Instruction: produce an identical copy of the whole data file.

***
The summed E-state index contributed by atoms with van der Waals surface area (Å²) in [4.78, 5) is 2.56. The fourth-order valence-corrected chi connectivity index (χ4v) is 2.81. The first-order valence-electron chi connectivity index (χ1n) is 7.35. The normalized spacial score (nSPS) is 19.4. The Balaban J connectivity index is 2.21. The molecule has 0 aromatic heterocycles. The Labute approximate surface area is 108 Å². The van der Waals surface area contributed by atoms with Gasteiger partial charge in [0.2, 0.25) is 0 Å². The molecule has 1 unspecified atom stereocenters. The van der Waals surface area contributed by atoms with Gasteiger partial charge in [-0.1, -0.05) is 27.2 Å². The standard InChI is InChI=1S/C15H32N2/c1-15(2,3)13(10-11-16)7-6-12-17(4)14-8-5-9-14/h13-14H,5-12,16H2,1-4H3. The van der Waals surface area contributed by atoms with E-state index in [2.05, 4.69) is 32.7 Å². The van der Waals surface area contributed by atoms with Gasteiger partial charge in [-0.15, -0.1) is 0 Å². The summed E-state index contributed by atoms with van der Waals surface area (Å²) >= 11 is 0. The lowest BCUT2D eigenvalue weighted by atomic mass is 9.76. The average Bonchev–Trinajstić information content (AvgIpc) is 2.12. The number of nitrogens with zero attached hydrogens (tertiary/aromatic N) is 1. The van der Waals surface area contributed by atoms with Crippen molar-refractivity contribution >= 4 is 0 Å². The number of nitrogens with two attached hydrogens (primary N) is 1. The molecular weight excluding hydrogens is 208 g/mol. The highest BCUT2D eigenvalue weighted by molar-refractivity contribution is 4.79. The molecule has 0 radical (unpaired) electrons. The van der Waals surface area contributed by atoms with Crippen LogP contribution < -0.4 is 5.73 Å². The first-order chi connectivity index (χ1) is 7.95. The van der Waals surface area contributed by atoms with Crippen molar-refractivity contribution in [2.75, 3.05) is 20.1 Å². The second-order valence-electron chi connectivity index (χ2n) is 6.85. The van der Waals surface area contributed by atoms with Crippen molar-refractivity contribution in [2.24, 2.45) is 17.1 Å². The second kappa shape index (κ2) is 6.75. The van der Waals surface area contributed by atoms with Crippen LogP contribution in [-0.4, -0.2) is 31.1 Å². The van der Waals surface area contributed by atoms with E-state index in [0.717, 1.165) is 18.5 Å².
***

The summed E-state index contributed by atoms with van der Waals surface area (Å²) in [4.78, 5) is 2.56. The fourth-order valence-corrected chi connectivity index (χ4v) is 2.81. The first-order valence-electron chi connectivity index (χ1n) is 7.35. The normalized spacial score (nSPS) is 19.4. The Balaban J connectivity index is 2.21. The molecule has 0 aromatic heterocycles. The Labute approximate surface area is 108 Å². The van der Waals surface area contributed by atoms with Gasteiger partial charge in [0.2, 0.25) is 0 Å². The molecule has 1 unspecified atom stereocenters. The van der Waals surface area contributed by atoms with Gasteiger partial charge in [-0.1, -0.05) is 27.2 Å². The standard InChI is InChI=1S/C15H32N2/c1-15(2,3)13(10-11-16)7-6-12-17(4)14-8-5-9-14/h13-14H,5-12,16H2,1-4H3. The van der Waals surface area contributed by atoms with E-state index in [2.05, 4.69) is 32.7 Å². The van der Waals surface area contributed by atoms with Gasteiger partial charge in [-0.15, -0.1) is 0 Å². The summed E-state index contributed by atoms with van der Waals surface area (Å²) >= 11 is 0. The lowest BCUT2D eigenvalue weighted by atomic mass is 9.76. The average Bonchev–Trinajstić information content (AvgIpc) is 2.12. The number of nitrogens with zero attached hydrogens (tertiary/aromatic N) is 1. The van der Waals surface area contributed by atoms with Crippen molar-refractivity contribution >= 4 is 0 Å². The number of nitrogens with two attached hydrogens (primary N) is 1. The molecular weight excluding hydrogens is 208 g/mol. The highest BCUT2D eigenvalue weighted by molar-refractivity contribution is 4.79. The molecule has 0 radical (unpaired) electrons. The van der Waals surface area contributed by atoms with Crippen LogP contribution < -0.4 is 5.73 Å². The first-order chi connectivity index (χ1) is 7.95. The van der Waals surface area contributed by atoms with Crippen molar-refractivity contribution in [2.75, 3.05) is 20.1 Å². The second-order valence-electron chi connectivity index (χ2n) is 6.85. The van der Waals surface area contributed by atoms with Crippen molar-refractivity contribution in [2.24, 2.45) is 17.1 Å². The second kappa shape index (κ2) is 6.75. The van der Waals surface area contributed by atoms with Crippen LogP contribution in [-0.4, -0.2) is 31.1 Å². The van der Waals surface area contributed by atoms with E-state index in [0.717, 1.165) is 18.5 Å².